07/17/2012 - In 2001, 3-year-old Dana Dziadul ate some cantaloupe at a brunch buffet that sent the toddler to the hospital for four days. It was tainted with salmonella bacteria, part of a national outbreak that caused illness and death in 14 states.
Determined to help prevent others from suffering the same fate, Dana and her mother, Colette, are joining other food safety advocates in urging the White House to implement provisions of a federal law that President Barack Obama signed in January 2011.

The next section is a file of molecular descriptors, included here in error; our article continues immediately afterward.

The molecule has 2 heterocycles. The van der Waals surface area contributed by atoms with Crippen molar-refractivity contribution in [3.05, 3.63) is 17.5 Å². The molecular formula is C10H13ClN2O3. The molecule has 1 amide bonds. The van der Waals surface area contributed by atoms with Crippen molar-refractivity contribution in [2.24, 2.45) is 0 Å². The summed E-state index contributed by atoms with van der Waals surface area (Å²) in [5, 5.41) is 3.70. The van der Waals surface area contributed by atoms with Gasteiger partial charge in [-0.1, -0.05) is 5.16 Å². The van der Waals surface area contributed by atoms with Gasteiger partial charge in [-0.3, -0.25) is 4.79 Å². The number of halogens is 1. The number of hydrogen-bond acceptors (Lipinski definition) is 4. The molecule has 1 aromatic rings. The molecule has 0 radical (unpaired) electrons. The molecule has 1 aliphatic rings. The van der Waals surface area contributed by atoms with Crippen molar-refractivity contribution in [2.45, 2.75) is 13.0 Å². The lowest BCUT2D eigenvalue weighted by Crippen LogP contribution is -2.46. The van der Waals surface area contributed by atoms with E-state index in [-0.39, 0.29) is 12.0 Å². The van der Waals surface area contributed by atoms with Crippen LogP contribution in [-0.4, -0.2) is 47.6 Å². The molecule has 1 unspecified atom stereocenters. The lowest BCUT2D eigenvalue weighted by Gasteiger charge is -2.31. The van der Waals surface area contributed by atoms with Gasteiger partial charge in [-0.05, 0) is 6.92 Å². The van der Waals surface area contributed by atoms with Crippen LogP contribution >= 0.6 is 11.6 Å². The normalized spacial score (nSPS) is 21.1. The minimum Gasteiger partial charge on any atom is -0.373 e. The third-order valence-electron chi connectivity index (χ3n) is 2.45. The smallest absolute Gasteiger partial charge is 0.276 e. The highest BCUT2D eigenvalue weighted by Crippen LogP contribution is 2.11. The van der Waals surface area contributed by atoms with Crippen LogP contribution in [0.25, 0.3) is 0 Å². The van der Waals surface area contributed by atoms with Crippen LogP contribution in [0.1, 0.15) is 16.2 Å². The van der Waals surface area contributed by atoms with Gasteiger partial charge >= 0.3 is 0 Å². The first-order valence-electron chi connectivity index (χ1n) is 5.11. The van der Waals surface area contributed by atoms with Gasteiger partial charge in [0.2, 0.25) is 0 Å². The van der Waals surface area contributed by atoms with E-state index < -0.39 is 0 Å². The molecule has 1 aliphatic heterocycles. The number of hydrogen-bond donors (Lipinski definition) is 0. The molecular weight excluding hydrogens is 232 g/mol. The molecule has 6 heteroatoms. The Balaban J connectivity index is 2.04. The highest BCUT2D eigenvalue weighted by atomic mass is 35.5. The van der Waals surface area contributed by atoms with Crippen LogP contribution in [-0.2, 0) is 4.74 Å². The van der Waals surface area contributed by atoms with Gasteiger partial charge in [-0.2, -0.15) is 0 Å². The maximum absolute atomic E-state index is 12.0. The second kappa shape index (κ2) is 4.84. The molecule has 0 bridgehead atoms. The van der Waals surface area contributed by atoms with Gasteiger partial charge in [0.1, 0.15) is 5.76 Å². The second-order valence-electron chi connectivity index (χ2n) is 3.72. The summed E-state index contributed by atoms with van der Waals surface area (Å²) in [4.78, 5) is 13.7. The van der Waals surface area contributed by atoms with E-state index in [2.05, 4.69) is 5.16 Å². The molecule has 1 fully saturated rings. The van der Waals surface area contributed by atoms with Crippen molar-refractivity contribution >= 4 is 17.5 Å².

The Food Safety and Modernization Act ushered in the most sweeping food safety changes in 70 years. But the White House Office of Management and Budget has failed to meet at least three statutory deadlines to review and present rules on new safety standards for high-risk produce and imported foods, among other measures.
Food poisoning is estimated to strike 1 in 6 Americans each year.
"As the mother of a child who almost died and continues to suffer from the consequences of the illness," Dziadul said, "it's frustrating that people are still getting sick in this country because of what they eat, and we are not doing what we need to do to cut down on those illnesses through implementation of these laws."
Read the full article, White House Under Fire for Delays on Food Safety Rules, on the Chicago Tribune's website.